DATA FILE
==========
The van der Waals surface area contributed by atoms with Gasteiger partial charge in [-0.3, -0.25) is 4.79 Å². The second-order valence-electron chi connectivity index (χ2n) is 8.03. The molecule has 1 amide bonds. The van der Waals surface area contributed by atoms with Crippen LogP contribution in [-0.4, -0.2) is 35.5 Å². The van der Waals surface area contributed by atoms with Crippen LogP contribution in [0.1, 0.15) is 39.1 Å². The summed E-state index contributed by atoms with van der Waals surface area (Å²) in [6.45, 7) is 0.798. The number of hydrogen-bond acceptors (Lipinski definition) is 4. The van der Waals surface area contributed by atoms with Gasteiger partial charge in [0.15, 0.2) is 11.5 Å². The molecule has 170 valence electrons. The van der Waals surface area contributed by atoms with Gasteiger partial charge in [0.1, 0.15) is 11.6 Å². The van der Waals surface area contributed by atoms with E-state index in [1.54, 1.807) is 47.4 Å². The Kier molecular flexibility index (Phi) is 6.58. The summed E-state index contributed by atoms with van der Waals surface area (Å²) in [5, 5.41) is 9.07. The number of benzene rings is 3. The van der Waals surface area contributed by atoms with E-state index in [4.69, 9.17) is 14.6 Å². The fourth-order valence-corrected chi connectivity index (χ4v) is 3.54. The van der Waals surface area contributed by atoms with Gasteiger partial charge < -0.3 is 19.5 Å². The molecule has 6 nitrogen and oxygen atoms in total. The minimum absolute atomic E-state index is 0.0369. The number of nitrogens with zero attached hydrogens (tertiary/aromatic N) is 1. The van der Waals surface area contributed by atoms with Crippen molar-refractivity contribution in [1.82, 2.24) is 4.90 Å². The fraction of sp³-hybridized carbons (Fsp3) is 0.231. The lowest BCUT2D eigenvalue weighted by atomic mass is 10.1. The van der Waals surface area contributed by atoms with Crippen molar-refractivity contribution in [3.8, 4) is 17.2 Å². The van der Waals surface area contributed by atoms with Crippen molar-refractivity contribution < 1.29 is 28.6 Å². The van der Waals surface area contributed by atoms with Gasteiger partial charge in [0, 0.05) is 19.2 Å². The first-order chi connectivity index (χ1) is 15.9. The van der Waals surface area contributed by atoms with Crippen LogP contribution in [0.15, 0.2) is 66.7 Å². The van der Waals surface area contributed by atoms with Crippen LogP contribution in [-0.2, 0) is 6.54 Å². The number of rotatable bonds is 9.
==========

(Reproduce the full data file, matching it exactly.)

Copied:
The van der Waals surface area contributed by atoms with Gasteiger partial charge in [-0.3, -0.25) is 4.79 Å². The second-order valence-electron chi connectivity index (χ2n) is 8.03. The molecule has 1 amide bonds. The van der Waals surface area contributed by atoms with Crippen LogP contribution in [-0.4, -0.2) is 35.5 Å². The van der Waals surface area contributed by atoms with Crippen LogP contribution in [0.1, 0.15) is 39.1 Å². The summed E-state index contributed by atoms with van der Waals surface area (Å²) in [6.45, 7) is 0.798. The number of hydrogen-bond acceptors (Lipinski definition) is 4. The van der Waals surface area contributed by atoms with Gasteiger partial charge in [0.15, 0.2) is 11.5 Å². The molecule has 170 valence electrons. The van der Waals surface area contributed by atoms with Gasteiger partial charge in [0.1, 0.15) is 11.6 Å². The van der Waals surface area contributed by atoms with E-state index in [1.54, 1.807) is 47.4 Å². The Kier molecular flexibility index (Phi) is 6.58. The summed E-state index contributed by atoms with van der Waals surface area (Å²) in [5, 5.41) is 9.07. The number of benzene rings is 3. The van der Waals surface area contributed by atoms with E-state index in [4.69, 9.17) is 14.6 Å². The fourth-order valence-corrected chi connectivity index (χ4v) is 3.54. The van der Waals surface area contributed by atoms with Gasteiger partial charge < -0.3 is 19.5 Å². The molecule has 6 nitrogen and oxygen atoms in total. The minimum absolute atomic E-state index is 0.0369. The number of nitrogens with zero attached hydrogens (tertiary/aromatic N) is 1. The van der Waals surface area contributed by atoms with Crippen molar-refractivity contribution in [1.82, 2.24) is 4.90 Å². The fraction of sp³-hybridized carbons (Fsp3) is 0.231. The lowest BCUT2D eigenvalue weighted by atomic mass is 10.1. The van der Waals surface area contributed by atoms with Crippen molar-refractivity contribution in [3.8, 4) is 17.2 Å². The van der Waals surface area contributed by atoms with Crippen molar-refractivity contribution < 1.29 is 28.6 Å². The van der Waals surface area contributed by atoms with Gasteiger partial charge in [0, 0.05) is 19.2 Å². The first-order chi connectivity index (χ1) is 15.9. The van der Waals surface area contributed by atoms with Crippen LogP contribution in [0.15, 0.2) is 66.7 Å². The van der Waals surface area contributed by atoms with Crippen LogP contribution in [-0.2, 0) is 6.54 Å². The number of rotatable bonds is 9.